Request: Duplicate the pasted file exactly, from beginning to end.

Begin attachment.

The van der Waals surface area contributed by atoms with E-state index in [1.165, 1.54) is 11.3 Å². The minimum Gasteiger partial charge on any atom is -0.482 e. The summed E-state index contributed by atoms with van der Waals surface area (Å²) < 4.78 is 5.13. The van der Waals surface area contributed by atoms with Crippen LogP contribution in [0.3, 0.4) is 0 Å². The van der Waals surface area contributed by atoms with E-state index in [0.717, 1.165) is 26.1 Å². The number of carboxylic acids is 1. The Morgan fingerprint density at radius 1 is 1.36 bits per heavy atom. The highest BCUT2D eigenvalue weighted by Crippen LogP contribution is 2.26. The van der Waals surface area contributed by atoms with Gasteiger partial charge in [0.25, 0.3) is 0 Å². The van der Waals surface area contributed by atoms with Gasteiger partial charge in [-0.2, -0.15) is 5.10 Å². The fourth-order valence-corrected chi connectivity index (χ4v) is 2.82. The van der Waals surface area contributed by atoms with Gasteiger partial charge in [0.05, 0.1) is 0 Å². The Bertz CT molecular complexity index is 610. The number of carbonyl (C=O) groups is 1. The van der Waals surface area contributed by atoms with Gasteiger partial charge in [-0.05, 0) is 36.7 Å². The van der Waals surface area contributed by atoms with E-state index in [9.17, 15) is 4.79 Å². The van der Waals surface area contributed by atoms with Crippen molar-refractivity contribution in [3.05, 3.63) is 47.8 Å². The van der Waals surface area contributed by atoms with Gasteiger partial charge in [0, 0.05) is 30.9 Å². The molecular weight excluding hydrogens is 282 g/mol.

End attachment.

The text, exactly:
The van der Waals surface area contributed by atoms with E-state index in [1.165, 1.54) is 11.3 Å². The minimum Gasteiger partial charge on any atom is -0.482 e. The summed E-state index contributed by atoms with van der Waals surface area (Å²) < 4.78 is 5.13. The van der Waals surface area contributed by atoms with Crippen LogP contribution in [0.3, 0.4) is 0 Å². The van der Waals surface area contributed by atoms with E-state index in [0.717, 1.165) is 26.1 Å². The number of carboxylic acids is 1. The Morgan fingerprint density at radius 1 is 1.36 bits per heavy atom. The highest BCUT2D eigenvalue weighted by Crippen LogP contribution is 2.26. The van der Waals surface area contributed by atoms with Gasteiger partial charge in [0.25, 0.3) is 0 Å². The van der Waals surface area contributed by atoms with Gasteiger partial charge in [-0.2, -0.15) is 5.10 Å². The fourth-order valence-corrected chi connectivity index (χ4v) is 2.82. The van der Waals surface area contributed by atoms with Gasteiger partial charge in [0.05, 0.1) is 0 Å². The Bertz CT molecular complexity index is 610. The number of carbonyl (C=O) groups is 1. The van der Waals surface area contributed by atoms with Gasteiger partial charge in [-0.05, 0) is 36.7 Å². The van der Waals surface area contributed by atoms with E-state index in [9.17, 15) is 4.79 Å². The van der Waals surface area contributed by atoms with Crippen molar-refractivity contribution in [3.05, 3.63) is 47.8 Å². The van der Waals surface area contributed by atoms with Gasteiger partial charge in [0, 0.05) is 30.9 Å². The molecular weight excluding hydrogens is 282 g/mol.